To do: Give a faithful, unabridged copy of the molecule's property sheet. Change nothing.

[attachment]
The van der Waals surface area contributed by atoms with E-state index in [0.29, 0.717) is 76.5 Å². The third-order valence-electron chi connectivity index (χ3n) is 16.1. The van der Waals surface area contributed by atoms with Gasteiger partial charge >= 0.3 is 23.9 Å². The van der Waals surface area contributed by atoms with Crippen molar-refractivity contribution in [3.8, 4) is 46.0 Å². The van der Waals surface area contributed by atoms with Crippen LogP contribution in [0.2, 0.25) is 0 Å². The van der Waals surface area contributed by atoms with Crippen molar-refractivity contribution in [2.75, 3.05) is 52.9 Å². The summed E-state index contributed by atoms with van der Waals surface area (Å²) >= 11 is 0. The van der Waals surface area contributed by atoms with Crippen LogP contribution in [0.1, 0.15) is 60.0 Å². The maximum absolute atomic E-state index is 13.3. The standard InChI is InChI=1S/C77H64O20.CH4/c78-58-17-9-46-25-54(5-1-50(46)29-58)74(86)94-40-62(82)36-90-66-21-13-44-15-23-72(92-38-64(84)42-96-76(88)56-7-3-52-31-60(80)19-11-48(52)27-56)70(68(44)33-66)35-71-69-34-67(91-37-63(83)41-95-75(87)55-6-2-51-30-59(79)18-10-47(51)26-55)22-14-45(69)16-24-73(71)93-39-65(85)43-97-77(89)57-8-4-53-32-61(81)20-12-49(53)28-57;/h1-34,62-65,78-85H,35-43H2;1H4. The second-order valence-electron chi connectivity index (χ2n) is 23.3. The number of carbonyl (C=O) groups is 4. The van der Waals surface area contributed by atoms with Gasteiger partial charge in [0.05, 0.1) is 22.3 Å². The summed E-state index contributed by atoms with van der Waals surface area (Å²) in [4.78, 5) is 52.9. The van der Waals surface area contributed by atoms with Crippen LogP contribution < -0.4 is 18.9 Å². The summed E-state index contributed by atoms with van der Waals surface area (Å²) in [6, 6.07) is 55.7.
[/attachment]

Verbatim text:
The van der Waals surface area contributed by atoms with E-state index in [0.29, 0.717) is 76.5 Å². The third-order valence-electron chi connectivity index (χ3n) is 16.1. The van der Waals surface area contributed by atoms with Gasteiger partial charge >= 0.3 is 23.9 Å². The van der Waals surface area contributed by atoms with Crippen molar-refractivity contribution in [3.8, 4) is 46.0 Å². The van der Waals surface area contributed by atoms with Crippen LogP contribution in [0.2, 0.25) is 0 Å². The van der Waals surface area contributed by atoms with Crippen molar-refractivity contribution in [2.75, 3.05) is 52.9 Å². The summed E-state index contributed by atoms with van der Waals surface area (Å²) >= 11 is 0. The van der Waals surface area contributed by atoms with Crippen LogP contribution in [0.1, 0.15) is 60.0 Å². The maximum absolute atomic E-state index is 13.3. The standard InChI is InChI=1S/C77H64O20.CH4/c78-58-17-9-46-25-54(5-1-50(46)29-58)74(86)94-40-62(82)36-90-66-21-13-44-15-23-72(92-38-64(84)42-96-76(88)56-7-3-52-31-60(80)19-11-48(52)27-56)70(68(44)33-66)35-71-69-34-67(91-37-63(83)41-95-75(87)55-6-2-51-30-59(79)18-10-47(51)26-55)22-14-45(69)16-24-73(71)93-39-65(85)43-97-77(89)57-8-4-53-32-61(81)20-12-49(53)28-57;/h1-34,62-65,78-85H,35-43H2;1H4. The second-order valence-electron chi connectivity index (χ2n) is 23.3. The number of carbonyl (C=O) groups is 4. The van der Waals surface area contributed by atoms with Gasteiger partial charge in [0.05, 0.1) is 22.3 Å². The summed E-state index contributed by atoms with van der Waals surface area (Å²) in [4.78, 5) is 52.9. The van der Waals surface area contributed by atoms with Crippen LogP contribution < -0.4 is 18.9 Å². The summed E-state index contributed by atoms with van der Waals surface area (Å²) in [6, 6.07) is 55.7.